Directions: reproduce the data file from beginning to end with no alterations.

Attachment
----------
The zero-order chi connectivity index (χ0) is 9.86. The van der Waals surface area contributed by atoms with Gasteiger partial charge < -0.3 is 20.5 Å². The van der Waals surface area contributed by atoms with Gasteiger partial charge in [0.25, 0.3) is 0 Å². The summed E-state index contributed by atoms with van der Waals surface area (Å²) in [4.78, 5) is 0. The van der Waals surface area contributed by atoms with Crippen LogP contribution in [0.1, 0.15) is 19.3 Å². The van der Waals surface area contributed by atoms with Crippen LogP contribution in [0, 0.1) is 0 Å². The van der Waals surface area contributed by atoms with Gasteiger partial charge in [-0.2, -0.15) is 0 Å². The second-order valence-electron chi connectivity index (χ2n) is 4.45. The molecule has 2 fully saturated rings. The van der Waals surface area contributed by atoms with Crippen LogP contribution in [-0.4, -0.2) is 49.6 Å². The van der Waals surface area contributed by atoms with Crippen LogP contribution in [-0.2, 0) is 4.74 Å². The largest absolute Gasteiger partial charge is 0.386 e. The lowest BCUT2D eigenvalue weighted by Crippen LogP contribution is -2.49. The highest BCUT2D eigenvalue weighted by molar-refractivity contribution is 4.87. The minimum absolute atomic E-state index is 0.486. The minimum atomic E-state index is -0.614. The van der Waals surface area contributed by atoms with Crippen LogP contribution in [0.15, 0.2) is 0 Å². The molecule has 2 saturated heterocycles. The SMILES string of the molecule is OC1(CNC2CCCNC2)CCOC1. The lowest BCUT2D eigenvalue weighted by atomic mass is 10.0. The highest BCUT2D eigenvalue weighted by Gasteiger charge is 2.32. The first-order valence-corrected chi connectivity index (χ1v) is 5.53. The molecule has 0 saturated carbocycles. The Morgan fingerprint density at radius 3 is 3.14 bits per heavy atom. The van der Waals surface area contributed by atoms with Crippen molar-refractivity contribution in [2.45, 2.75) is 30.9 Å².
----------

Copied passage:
The zero-order chi connectivity index (χ0) is 9.86. The van der Waals surface area contributed by atoms with Gasteiger partial charge < -0.3 is 20.5 Å². The van der Waals surface area contributed by atoms with Gasteiger partial charge in [0.25, 0.3) is 0 Å². The summed E-state index contributed by atoms with van der Waals surface area (Å²) in [4.78, 5) is 0. The van der Waals surface area contributed by atoms with Crippen LogP contribution in [0.1, 0.15) is 19.3 Å². The van der Waals surface area contributed by atoms with Crippen LogP contribution in [0, 0.1) is 0 Å². The van der Waals surface area contributed by atoms with Gasteiger partial charge in [-0.2, -0.15) is 0 Å². The second-order valence-electron chi connectivity index (χ2n) is 4.45. The molecule has 2 fully saturated rings. The van der Waals surface area contributed by atoms with Crippen LogP contribution in [-0.4, -0.2) is 49.6 Å². The van der Waals surface area contributed by atoms with Crippen LogP contribution in [-0.2, 0) is 4.74 Å². The largest absolute Gasteiger partial charge is 0.386 e. The lowest BCUT2D eigenvalue weighted by Crippen LogP contribution is -2.49. The highest BCUT2D eigenvalue weighted by molar-refractivity contribution is 4.87. The minimum absolute atomic E-state index is 0.486. The minimum atomic E-state index is -0.614. The van der Waals surface area contributed by atoms with Crippen LogP contribution in [0.15, 0.2) is 0 Å². The molecule has 2 saturated heterocycles. The SMILES string of the molecule is OC1(CNC2CCCNC2)CCOC1. The lowest BCUT2D eigenvalue weighted by atomic mass is 10.0. The highest BCUT2D eigenvalue weighted by Gasteiger charge is 2.32. The first-order valence-corrected chi connectivity index (χ1v) is 5.53. The molecule has 0 saturated carbocycles. The Morgan fingerprint density at radius 3 is 3.14 bits per heavy atom. The van der Waals surface area contributed by atoms with Crippen molar-refractivity contribution in [2.45, 2.75) is 30.9 Å².